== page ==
The Ivy Coach Daily

June 19, 2012

College Letters of Rec

As summer approaches, you’ve hopefully by now let the teachers who you hope will be writing your college letters of rec know that you would like them to write recommendations on your behalf. As we’ve told you before on our blog, letting them know in the fall is not a good idea. That’s when so many students ask their teachers for recommendation letters. They’re bombarded with writing lesson plans for their classes, with faculty meetings, and tons of other students asking for the very same thing. That’s why asking them before the summer is a great idea. This way, teachers can write your college letter of rec on their own terms during their own time, when their life isn’t so hectic. But is asking them to write a letter in which they recommend you all that you should do? No. Absolutely not. In fact, that’s the easy way to get a generic letter of recommendation.

What you should be doing is helping your teachers write their letters of recommendation. Does that sound a little weird? Maybe, but get over it. Some teachers will openly thank you for your help. In fact, the majority will in our experience. Occasionally, teachers might think it’s a bit presumptuous but our students at Ivy Coach are taught to walk this line very well. And even the teachers who say they don’t need any help from you, when they’re behind closed doors and time is getting away from them — they’ll use what you gave them.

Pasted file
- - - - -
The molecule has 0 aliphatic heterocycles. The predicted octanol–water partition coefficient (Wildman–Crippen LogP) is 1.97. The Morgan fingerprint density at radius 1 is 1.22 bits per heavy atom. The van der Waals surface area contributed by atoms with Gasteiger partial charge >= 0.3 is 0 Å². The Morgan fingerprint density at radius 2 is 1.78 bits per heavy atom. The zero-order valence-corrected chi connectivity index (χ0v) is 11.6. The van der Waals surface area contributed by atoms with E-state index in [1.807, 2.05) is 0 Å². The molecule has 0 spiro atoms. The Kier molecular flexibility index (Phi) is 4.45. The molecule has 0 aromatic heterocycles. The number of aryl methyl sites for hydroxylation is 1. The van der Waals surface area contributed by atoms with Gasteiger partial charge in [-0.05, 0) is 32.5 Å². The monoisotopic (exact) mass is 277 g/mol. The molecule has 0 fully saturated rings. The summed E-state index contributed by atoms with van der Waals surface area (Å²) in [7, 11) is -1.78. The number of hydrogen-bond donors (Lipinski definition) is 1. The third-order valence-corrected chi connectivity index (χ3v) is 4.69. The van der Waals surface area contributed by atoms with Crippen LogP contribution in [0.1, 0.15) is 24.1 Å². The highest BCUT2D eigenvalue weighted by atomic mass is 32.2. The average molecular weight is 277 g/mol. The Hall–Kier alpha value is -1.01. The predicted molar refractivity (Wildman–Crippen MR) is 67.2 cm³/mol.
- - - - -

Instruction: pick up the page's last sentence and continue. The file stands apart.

So what can you give them? Our students at Ivy Coach prepare answers to selected questions and these answers shine a lantern on what sets our students apart in the classroom. These answers show  college admissions counselors our students’ love for learning and specific things our students did throughout the year in the classroom — whether it’s an exceptional presentation on John Adams or reciting memorized passages from “Hamlet.” Teachers just don’t remember what you did and how you stood out in their class as well as you do. After all, there are about twenty-five other students in the class and possibly another one hundred students in their four other classes.  You’ve only got yourself to focus on so you’ll remember what you accomplished and how you engaged in classroom debate better than anyone (including your teacher). Reminding your teacher of all of this will only help your college letters of rec appear less template and more memorable to college admissions counselors.

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